Chlamydophila ( Chlamydia ) psittaci

Authored by: Dongyou Liu

Manual of Security Sensitive Microbes and Toxins

Print publication date:  April  2014
Online publication date:  April  2014

Print ISBN: 9781466553965
eBook ISBN: 9781466553989
Adobe ISBN:

10.1201/b16752-30

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Abstract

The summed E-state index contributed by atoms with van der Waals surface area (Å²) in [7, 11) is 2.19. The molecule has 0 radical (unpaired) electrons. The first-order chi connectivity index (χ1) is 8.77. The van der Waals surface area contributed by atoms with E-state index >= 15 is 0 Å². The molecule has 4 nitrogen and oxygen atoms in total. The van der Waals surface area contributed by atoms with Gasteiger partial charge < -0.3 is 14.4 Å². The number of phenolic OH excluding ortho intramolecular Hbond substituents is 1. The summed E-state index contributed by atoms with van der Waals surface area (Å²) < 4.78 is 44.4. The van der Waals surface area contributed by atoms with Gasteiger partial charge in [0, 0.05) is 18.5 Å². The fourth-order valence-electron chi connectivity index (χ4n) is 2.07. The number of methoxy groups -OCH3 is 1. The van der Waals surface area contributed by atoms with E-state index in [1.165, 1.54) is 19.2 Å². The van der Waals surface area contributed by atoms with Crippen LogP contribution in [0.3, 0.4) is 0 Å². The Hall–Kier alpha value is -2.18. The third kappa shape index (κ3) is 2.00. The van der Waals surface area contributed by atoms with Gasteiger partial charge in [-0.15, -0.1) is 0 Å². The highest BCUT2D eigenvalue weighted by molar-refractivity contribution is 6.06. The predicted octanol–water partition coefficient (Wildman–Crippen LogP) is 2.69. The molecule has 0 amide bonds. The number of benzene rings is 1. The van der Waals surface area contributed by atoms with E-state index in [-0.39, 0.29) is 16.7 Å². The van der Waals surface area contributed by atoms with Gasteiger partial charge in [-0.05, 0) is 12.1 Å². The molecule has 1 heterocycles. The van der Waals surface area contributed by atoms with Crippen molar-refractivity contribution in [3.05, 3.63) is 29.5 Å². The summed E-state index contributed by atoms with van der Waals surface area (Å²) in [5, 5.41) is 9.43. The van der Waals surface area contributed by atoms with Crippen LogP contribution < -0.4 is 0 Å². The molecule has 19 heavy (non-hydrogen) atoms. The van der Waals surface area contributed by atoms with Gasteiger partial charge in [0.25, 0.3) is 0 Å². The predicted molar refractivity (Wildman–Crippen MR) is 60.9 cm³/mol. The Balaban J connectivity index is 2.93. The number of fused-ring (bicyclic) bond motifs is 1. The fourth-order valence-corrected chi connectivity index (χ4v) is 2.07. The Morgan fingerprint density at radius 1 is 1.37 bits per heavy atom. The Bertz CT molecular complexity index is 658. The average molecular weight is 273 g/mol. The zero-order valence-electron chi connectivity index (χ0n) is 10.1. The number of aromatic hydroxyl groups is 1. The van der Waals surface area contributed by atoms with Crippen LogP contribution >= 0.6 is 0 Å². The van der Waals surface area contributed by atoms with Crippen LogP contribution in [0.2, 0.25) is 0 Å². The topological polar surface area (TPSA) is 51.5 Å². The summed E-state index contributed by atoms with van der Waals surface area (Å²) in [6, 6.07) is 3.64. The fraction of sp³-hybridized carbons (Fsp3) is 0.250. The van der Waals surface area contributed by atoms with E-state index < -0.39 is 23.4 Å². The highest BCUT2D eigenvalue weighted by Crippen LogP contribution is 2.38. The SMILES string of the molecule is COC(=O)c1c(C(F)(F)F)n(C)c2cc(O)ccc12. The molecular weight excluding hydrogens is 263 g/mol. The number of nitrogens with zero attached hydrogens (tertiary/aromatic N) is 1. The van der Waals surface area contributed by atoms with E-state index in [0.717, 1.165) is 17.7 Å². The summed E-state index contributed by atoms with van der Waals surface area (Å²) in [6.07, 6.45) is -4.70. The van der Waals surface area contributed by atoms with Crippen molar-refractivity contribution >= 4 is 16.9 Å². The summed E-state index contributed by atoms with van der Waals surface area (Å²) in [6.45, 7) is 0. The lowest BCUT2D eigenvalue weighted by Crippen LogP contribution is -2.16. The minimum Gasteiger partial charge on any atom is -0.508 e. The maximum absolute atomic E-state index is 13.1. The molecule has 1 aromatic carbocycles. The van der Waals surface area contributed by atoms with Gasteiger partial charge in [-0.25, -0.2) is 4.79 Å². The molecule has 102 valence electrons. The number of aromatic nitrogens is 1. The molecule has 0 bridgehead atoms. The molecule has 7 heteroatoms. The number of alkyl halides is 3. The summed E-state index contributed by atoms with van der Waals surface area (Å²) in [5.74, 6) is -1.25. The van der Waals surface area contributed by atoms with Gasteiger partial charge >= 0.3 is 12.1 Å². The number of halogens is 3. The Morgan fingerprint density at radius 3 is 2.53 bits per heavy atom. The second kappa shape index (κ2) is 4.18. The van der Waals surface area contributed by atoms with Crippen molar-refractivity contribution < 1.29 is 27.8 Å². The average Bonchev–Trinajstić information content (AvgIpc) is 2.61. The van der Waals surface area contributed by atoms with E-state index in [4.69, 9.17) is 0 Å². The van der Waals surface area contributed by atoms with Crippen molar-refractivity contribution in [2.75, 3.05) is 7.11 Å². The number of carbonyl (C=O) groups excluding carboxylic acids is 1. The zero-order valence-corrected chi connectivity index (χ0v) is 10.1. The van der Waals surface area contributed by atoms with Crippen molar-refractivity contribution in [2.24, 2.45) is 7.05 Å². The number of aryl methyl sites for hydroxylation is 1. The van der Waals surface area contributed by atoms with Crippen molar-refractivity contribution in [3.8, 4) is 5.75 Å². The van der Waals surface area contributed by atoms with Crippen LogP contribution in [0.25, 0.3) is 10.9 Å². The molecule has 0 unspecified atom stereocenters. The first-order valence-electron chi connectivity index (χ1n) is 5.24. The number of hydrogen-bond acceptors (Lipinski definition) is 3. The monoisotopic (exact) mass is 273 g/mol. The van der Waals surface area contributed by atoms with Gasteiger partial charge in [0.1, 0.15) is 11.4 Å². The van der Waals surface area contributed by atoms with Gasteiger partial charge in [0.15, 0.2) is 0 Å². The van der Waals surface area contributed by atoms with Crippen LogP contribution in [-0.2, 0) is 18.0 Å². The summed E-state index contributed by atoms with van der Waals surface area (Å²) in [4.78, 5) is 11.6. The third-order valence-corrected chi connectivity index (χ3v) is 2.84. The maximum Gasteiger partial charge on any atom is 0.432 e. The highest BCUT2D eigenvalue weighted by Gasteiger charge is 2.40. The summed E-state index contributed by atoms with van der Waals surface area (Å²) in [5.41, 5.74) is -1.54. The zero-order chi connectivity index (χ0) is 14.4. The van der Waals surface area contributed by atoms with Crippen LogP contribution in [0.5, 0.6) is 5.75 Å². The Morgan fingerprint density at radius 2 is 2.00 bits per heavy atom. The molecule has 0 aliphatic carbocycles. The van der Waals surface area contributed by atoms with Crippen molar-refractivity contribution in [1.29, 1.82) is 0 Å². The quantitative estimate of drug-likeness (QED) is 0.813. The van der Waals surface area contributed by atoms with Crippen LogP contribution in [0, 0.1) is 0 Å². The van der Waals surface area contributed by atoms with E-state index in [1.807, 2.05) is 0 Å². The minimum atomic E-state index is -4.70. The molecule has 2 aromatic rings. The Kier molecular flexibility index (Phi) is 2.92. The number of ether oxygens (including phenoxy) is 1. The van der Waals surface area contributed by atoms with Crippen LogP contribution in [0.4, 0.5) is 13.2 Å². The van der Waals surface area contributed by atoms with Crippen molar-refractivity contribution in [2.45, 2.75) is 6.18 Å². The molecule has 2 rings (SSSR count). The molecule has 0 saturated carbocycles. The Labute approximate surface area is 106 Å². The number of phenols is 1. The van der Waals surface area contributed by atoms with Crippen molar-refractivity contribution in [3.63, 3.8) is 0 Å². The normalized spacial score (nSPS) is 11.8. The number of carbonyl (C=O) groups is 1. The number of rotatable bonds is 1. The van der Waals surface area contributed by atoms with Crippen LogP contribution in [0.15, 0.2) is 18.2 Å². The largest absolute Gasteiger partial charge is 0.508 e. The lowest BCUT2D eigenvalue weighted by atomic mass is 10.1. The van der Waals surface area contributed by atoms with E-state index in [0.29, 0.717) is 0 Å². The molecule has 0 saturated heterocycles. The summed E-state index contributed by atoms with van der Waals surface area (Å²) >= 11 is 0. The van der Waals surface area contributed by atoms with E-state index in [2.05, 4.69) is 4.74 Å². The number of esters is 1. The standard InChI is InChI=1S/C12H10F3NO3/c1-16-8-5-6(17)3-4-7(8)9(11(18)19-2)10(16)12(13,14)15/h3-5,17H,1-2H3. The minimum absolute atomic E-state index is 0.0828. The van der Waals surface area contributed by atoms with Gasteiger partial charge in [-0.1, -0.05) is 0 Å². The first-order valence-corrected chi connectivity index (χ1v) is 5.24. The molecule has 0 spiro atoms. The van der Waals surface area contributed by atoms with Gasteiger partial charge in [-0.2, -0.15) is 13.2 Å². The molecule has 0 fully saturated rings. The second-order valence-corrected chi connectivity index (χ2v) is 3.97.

Chlamydophila (Chlamydia) psittaci is an obligate intracellular pathogen with the ability to efficiently colonize mucosal surfaces and thrive within a wide variety of animal hosts. As the pathogenic agent of a primarily avian respiratory disease called ornithosis or psittacosis (psittakos, Greek word for parrot), C. psittaci exerts sizeable impact on poultry farming and bird breeding economic returns. Given its ability to transmit from birds to other animals (e.g., cattle, horses, and pigs) as well as humans through respiratory route, and cause significant morbidity and mortality, C. psittaci is regarded as a category B bioterrorism agent by Centers for Disease Control and Prevention (CDC) in the United States. Indeed, psittacosis (parrot fever) pandemic across the United States and Europe in the winter of 1929–1930 produced a mortality rate of 20% and up to 80% in pregnant women. The aftermath of this outbreak and how it was handled played a crucial role in the founding of the National Institutes of Health in the United States.

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